Miami: “We’ve got a pretty good run ahead of us”

MIAMI — Between 2006 and 2009, new boat sales were down 55 percent, National Marine Manufacturers Association President Thom Dammrich said in a State of the Industry Breakfast before the Miami Boat Show. However, during the same period, total boat sales were only down 14 percent — which he says shows how committed people are to the boating lifestyle.

“I think that’s fairly amazing that during the worst economic downturn in history, total sales were only down 14 percent,” Dammrich said. “It shows the passion and desire for boating people have.”

He says people flocked to preowned boats because of better value, but they didn’t necessarily get out of boating. And with a huge installed base of boaters and some positive economic indicators hinting at the beginning of a turnaround, he sees the potential for positive year over year growth in 2011.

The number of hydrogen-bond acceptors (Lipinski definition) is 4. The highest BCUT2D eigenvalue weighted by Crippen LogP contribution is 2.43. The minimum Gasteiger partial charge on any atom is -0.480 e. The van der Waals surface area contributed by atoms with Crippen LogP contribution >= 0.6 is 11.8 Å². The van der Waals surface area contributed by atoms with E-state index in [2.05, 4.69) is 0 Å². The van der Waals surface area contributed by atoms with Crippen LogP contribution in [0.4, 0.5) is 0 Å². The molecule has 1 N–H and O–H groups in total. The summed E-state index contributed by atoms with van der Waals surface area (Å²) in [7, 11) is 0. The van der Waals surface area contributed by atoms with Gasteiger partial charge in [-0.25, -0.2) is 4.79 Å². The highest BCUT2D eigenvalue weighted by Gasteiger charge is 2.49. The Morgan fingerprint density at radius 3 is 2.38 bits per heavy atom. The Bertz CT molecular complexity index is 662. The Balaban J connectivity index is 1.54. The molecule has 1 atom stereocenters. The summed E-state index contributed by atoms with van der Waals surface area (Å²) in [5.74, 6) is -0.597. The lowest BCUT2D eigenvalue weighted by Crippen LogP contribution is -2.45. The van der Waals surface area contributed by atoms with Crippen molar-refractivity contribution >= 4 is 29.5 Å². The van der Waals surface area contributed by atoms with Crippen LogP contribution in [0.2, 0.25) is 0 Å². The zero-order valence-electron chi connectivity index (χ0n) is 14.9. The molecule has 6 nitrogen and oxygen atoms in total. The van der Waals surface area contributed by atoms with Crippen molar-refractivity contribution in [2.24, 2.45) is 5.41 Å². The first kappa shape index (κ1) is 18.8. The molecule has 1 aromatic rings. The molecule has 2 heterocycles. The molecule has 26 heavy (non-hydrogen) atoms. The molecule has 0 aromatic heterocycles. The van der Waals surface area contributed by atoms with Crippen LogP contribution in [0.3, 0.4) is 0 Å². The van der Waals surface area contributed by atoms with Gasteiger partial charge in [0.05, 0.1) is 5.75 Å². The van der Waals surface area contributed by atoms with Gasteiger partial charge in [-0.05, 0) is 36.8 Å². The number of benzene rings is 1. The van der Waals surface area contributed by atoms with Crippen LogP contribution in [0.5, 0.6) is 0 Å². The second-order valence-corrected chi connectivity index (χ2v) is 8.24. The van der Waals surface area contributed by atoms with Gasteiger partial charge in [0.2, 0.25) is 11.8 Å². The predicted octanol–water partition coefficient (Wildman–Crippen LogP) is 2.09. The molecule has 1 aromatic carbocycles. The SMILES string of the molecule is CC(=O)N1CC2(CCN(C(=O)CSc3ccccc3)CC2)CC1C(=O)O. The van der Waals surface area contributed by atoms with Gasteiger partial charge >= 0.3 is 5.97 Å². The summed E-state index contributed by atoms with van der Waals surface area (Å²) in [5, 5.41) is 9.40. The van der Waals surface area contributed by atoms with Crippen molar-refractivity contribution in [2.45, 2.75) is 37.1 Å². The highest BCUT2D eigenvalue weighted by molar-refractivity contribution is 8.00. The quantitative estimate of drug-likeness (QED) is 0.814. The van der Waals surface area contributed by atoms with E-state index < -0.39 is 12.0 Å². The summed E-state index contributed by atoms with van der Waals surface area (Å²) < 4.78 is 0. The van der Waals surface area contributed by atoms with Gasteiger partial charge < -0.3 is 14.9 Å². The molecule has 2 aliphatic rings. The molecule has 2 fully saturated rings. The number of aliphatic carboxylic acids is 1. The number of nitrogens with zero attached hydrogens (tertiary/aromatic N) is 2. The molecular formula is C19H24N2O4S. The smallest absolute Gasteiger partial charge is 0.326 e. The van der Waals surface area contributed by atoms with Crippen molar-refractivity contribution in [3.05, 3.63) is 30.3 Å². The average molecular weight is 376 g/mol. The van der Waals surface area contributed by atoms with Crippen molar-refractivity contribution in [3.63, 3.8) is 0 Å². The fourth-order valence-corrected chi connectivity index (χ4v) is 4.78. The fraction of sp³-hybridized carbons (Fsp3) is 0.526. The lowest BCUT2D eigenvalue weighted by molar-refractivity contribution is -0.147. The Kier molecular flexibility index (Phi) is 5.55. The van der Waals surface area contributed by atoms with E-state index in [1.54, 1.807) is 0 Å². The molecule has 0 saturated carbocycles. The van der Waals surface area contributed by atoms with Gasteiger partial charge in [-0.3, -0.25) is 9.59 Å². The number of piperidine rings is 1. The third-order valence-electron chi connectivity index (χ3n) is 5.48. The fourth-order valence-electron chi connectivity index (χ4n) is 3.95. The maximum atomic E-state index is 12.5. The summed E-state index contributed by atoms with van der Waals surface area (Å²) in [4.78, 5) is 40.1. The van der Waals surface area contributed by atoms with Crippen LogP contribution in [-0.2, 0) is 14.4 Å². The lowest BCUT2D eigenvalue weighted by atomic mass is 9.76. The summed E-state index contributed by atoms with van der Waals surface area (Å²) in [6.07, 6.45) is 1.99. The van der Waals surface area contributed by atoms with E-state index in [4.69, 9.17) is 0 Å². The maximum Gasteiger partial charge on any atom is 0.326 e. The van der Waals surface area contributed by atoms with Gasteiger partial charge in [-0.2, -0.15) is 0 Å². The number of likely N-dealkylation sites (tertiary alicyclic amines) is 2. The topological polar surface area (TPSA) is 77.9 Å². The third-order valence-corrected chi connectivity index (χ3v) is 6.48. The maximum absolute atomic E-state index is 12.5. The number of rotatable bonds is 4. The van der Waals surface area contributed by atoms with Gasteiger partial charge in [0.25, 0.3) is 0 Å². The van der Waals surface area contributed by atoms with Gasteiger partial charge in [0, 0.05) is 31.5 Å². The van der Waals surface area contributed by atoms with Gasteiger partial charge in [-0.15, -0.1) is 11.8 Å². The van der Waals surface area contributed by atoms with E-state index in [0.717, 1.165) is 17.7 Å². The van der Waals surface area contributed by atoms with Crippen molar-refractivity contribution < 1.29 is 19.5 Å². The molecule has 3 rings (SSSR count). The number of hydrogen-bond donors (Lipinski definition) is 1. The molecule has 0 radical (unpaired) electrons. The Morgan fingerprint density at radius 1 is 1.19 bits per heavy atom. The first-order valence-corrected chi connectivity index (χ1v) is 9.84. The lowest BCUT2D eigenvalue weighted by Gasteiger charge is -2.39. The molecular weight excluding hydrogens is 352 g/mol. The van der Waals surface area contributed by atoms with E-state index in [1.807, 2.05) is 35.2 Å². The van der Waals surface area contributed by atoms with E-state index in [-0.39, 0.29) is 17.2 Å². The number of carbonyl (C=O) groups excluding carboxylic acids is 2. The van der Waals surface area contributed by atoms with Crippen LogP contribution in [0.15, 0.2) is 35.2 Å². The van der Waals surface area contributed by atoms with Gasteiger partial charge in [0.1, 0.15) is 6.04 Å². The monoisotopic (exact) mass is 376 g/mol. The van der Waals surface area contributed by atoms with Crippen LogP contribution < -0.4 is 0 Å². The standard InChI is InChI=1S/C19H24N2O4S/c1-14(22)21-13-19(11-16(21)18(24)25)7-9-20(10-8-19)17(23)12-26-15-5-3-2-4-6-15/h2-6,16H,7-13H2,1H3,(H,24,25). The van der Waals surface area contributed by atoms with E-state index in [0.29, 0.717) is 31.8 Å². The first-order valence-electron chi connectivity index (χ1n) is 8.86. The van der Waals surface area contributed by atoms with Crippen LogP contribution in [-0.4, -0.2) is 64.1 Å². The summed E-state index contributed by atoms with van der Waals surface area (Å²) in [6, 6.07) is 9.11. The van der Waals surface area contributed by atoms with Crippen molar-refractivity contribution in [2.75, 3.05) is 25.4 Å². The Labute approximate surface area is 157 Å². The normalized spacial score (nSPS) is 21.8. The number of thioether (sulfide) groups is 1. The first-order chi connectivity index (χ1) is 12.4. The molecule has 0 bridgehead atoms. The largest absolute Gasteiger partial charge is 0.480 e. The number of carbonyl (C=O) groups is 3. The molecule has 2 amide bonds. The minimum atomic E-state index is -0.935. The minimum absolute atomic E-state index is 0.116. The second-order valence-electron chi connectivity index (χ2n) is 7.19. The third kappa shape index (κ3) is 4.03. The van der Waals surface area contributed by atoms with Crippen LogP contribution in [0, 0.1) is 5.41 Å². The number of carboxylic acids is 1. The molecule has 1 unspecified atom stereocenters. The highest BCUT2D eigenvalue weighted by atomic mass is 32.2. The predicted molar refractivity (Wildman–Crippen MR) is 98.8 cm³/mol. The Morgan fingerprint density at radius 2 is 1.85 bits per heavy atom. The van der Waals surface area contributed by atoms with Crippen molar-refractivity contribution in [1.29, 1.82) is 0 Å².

While sales were still falling at the end of 2010, the rate of decline was slowing, and he predicted retail sales in 2011 could be up 10 to 15 percent.

Dammrich pointed to 10 reasons for his optimism, which included: increased consumer confidence, decreased savings and increased spending, growing light vehicle sales, growing RV sales, sustained GDP growth, dealer inventories at some of their lowest historic levels, used boat inventory drying up, used boat prices rising, the unavailability of late model used boats in the pre-owned market and manufacturers introducing new models with innovative features and accessories.

During past recessionary cycles, Dammrich said the period where consumer confidence is declining lasts about 27 months, which he suggested is the period the industry has just been through. On the other hand, he said periods of improving consumer confidence tend to last about 60 months.

“We’ve got a pretty good run ahead of us,” he said.

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